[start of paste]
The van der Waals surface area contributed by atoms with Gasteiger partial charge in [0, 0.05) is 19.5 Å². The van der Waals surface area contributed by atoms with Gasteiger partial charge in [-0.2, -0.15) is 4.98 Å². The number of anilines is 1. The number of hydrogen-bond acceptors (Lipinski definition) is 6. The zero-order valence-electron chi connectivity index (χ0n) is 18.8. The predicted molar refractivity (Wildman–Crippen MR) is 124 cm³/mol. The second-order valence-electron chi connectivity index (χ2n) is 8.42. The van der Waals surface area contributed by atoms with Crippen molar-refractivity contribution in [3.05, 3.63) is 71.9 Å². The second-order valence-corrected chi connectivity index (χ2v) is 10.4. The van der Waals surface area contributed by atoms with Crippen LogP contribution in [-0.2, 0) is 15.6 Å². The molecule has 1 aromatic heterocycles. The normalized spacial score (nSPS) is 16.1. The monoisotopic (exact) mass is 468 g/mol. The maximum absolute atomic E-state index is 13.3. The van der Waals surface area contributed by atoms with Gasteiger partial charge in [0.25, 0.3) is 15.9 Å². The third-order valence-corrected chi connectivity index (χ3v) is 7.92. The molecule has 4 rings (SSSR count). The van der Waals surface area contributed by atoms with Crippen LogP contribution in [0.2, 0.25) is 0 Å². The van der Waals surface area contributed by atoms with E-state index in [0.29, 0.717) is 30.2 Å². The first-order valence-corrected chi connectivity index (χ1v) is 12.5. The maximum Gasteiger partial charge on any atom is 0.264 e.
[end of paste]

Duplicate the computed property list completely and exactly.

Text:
The van der Waals surface area contributed by atoms with Gasteiger partial charge in [0, 0.05) is 19.5 Å². The van der Waals surface area contributed by atoms with Gasteiger partial charge in [-0.2, -0.15) is 4.98 Å². The number of anilines is 1. The number of hydrogen-bond acceptors (Lipinski definition) is 6. The zero-order valence-electron chi connectivity index (χ0n) is 18.8. The predicted molar refractivity (Wildman–Crippen MR) is 124 cm³/mol. The second-order valence-electron chi connectivity index (χ2n) is 8.42. The van der Waals surface area contributed by atoms with Crippen molar-refractivity contribution in [3.05, 3.63) is 71.9 Å². The second-order valence-corrected chi connectivity index (χ2v) is 10.4. The van der Waals surface area contributed by atoms with Crippen LogP contribution in [-0.2, 0) is 15.6 Å². The molecule has 1 aromatic heterocycles. The normalized spacial score (nSPS) is 16.1. The monoisotopic (exact) mass is 468 g/mol. The maximum absolute atomic E-state index is 13.3. The van der Waals surface area contributed by atoms with Gasteiger partial charge in [0.25, 0.3) is 15.9 Å². The third-order valence-corrected chi connectivity index (χ3v) is 7.92. The molecule has 4 rings (SSSR count). The van der Waals surface area contributed by atoms with Crippen LogP contribution in [0.2, 0.25) is 0 Å². The van der Waals surface area contributed by atoms with E-state index in [0.29, 0.717) is 30.2 Å². The first-order valence-corrected chi connectivity index (χ1v) is 12.5. The maximum Gasteiger partial charge on any atom is 0.264 e.